A new study by United States Geological Survey researchers examines how future coastal storms and waves will affect California’s shoreline via erosion and flooding in conjunction with sea-level rise. And it puts numbers on the cost and people affected by California’s future storms and waves: about $150 billion in property and 600,000 people by 2100. “Bay Area communities account for two-thirds of the projected impacts across the state over the next century,” explains lead author Patrick Barnard. “Many communities, such as Foster City, are vulnerable to extreme storms today, and that vulnerability will increase dramatically over the next few decades, even with just several inches of sea-level rise.” If nothing is done to prepare the coast, sea level rise pushing coastal storms and flooding further inland will produce damage that is many times greater (in terms of economic cost) than California’s recent destructive wildfire seasons, or the 1989 Loma Prieta earthquake, with effects expected as early as 2040. “Projected annual impacts across California by the end of the century are equivalent to the landfall of a major hurricane,” says Barnard. “We have built up so much of our infrastructure right along the margins of a dynamic water body with rising sea levels, and on reclaimed land that is sinking. Even without climate change we have placed ourselves in harm’s way. Sea level rise is further exacerbating that risk.”

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Sea level rise combined with future coastal storms will be costlier and more destructive to California than earthquakes or wildfires.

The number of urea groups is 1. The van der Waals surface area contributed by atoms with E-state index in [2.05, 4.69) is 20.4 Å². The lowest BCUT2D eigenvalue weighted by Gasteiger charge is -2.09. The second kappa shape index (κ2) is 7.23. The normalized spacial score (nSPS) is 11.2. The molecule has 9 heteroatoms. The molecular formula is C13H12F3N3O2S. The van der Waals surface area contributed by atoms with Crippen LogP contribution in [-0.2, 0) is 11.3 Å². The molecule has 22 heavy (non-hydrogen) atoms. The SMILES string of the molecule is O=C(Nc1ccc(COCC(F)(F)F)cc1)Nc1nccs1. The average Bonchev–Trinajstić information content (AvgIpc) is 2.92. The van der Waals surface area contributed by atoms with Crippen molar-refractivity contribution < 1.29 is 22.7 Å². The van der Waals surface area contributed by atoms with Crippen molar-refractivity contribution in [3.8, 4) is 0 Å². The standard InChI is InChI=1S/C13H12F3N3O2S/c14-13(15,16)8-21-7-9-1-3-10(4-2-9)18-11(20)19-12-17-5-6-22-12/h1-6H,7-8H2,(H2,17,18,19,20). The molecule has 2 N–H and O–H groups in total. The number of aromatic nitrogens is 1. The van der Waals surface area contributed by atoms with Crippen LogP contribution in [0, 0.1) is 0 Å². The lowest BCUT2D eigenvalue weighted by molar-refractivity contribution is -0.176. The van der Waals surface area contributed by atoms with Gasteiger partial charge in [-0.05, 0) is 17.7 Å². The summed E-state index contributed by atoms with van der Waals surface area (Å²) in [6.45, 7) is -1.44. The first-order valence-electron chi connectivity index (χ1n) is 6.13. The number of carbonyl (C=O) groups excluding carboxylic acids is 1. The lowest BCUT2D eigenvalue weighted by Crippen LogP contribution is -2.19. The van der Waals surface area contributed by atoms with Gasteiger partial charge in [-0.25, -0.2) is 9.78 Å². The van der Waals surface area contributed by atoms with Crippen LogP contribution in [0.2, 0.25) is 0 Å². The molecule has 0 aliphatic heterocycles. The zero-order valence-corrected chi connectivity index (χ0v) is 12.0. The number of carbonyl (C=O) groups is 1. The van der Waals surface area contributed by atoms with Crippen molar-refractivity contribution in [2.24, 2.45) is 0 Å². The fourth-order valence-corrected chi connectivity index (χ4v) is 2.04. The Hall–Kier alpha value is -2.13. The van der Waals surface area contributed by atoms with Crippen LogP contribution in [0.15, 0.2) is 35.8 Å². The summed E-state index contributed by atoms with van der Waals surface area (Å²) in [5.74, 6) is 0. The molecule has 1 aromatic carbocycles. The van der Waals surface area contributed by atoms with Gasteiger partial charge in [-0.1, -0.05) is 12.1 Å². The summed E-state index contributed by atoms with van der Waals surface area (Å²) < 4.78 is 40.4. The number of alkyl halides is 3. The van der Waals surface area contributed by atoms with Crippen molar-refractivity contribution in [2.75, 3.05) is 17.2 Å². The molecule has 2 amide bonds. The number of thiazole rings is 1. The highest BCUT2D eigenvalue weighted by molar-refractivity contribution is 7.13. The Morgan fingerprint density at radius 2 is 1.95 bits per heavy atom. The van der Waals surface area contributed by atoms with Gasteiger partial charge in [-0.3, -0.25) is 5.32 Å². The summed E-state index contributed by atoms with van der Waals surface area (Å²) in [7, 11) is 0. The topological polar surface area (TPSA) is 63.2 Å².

A new study by United States Geological Survey researchers examines how future coastal storms and waves will affect California’s shoreline via erosion and flooding in conjunction with sea-level rise. And it puts numbers on the cost and people affected by California’s future storms and waves: about $150 billion in property and 600,000 people by 2100. “Bay Area communities account for two-thirds of the projected impacts across the state over the next century,” explains lead author Patrick Barnard. “Many communities, such as Foster City, are vulnerable to extreme storms today, and that vulnerability will increase dramatically over the next few decades, even with just several inches of sea-level rise.” If nothing is done to prepare the coast, sea level rise pushing coastal storms and flooding further inland will produce damage that is many times greater (in terms of economic cost) than California’s recent destructive wildfire seasons, or the 1989 Loma Prieta earthquake, with effects expected as early as 2040. “Projected annual impacts across California by the end of the century are equivalent to the landfall of a major hurricane,” says Barnard. “We have built up so much of our infrastructure right along the margins of a dynamic water body with rising sea levels, and on reclaimed land that is sinking. Even without climate change we have placed ourselves in harm's way. Sea level rise is further exacerbating that risk.”